The Films of 2011 – #9 The Woman
Clocking in at Number 9 is my “favourite” horror film of this year. To say I “enjoyed” it feels wrong when dealing with a film with subject matter as bleak and uncompromising as this.. Perhaps then I hated it but with great relish.
Based on a novel by one of America’s darkest new voices (Jack Ketchum), Lucky McKee’s film demonstrates an evolution of his directing powers since 2008’s “Red.” What we have here is the tale of a grunting, animalistic, wild, cannibalistic female (apparently left over from the end of Ketchum’s “Offspring”) who stumbles into the path of pillar-of-society, local lawyer and father of two, played by Sean Bridgers. Bridgers’ character decides in his infinite wisdom that he will capture this force of nature and train her to behave in civilised society. Divulging much more would rob the film of its twists & overall power, so I guess you’ll have to watch it now to find out what happens.
To say this film is brutal would be an understatement. Scenes between The Woman and The Lawyer ooze tension from every sweaty pore and clammy palm with the threat of violence or worse hanging in the air at every moment. There is no doubt that this is one of those films that will linger on in your mind.. Case in point, for some masochistic reason, I subjected myself to Megan is Missing, The Human Centipede 2 and this over the course of one weekend, and yet of the 3, this remains the most resonant.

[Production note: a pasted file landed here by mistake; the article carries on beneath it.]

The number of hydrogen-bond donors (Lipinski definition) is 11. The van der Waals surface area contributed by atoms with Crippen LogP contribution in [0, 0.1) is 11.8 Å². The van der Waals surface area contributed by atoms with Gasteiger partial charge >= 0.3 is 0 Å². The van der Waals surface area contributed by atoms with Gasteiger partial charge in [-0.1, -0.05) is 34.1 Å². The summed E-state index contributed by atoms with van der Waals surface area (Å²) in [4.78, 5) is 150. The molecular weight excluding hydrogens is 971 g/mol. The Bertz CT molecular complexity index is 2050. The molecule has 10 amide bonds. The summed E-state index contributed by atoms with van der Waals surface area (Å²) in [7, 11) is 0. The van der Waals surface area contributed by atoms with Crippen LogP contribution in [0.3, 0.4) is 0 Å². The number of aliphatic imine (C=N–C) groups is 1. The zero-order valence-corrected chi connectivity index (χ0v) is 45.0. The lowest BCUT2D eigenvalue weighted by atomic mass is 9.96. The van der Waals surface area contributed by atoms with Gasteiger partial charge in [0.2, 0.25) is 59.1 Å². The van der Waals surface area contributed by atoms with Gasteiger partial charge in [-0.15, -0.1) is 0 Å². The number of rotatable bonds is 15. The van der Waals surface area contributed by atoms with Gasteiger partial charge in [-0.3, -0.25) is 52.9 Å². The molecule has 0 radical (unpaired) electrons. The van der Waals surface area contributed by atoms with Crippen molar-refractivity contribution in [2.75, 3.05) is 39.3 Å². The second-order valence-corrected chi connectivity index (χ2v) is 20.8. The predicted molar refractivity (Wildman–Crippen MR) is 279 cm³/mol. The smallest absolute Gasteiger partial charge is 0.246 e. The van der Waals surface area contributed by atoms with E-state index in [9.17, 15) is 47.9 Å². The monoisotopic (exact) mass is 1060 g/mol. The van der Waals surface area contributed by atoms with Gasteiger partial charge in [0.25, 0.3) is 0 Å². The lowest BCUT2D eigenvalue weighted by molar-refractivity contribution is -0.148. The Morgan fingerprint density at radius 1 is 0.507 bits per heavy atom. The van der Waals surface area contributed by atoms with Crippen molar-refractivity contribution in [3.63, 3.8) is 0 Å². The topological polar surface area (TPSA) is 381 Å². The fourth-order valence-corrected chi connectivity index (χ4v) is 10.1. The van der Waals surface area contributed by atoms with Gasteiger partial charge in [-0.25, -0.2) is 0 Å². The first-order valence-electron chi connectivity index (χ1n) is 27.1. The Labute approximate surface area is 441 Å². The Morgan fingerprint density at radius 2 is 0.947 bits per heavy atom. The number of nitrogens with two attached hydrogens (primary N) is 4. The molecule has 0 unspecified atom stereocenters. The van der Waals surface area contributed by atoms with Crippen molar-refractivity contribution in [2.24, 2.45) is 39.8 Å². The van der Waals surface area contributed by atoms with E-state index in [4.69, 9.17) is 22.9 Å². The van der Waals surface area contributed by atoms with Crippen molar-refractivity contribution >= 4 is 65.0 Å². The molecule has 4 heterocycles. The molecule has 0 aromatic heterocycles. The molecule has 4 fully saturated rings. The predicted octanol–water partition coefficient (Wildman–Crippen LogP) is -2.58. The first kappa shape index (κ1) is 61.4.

The film, whilst profoundly powerful, isn’t entirely perfect – overwrought rawk ballads blare away on the soundtrack for so long that it begins to feel like a bad joke, and some of the peripheral characters are portrayed by actors who may well deserve a lifelong career in low budget independent fare. However, by the time the credits roll, this will be the least of your concerns. The beautiful Pollyana McIntosh’s turn as the guttural grotesque around which this drama unfolds is a genuine revelation – one that would suggest we shall be seeing plenty more of her in the future.
Ketchum & McKee have created a film that feels like late-era psychological Cronenberg mixed with body-horror fetishisation of early Clive Barker writing. Horror has a new voice, and it’s well worth a listen.
Have a look at the trailer below, and seek The Woman out if you’re brave enough.
Please come back at the same time tomorrow to see my pick for Film #8 of 2011. With any luck it will feature less ritual humiliation and dismemberment.
The Clockwork Shorts 2011 retrospective can be browsed for your pleasure right HERE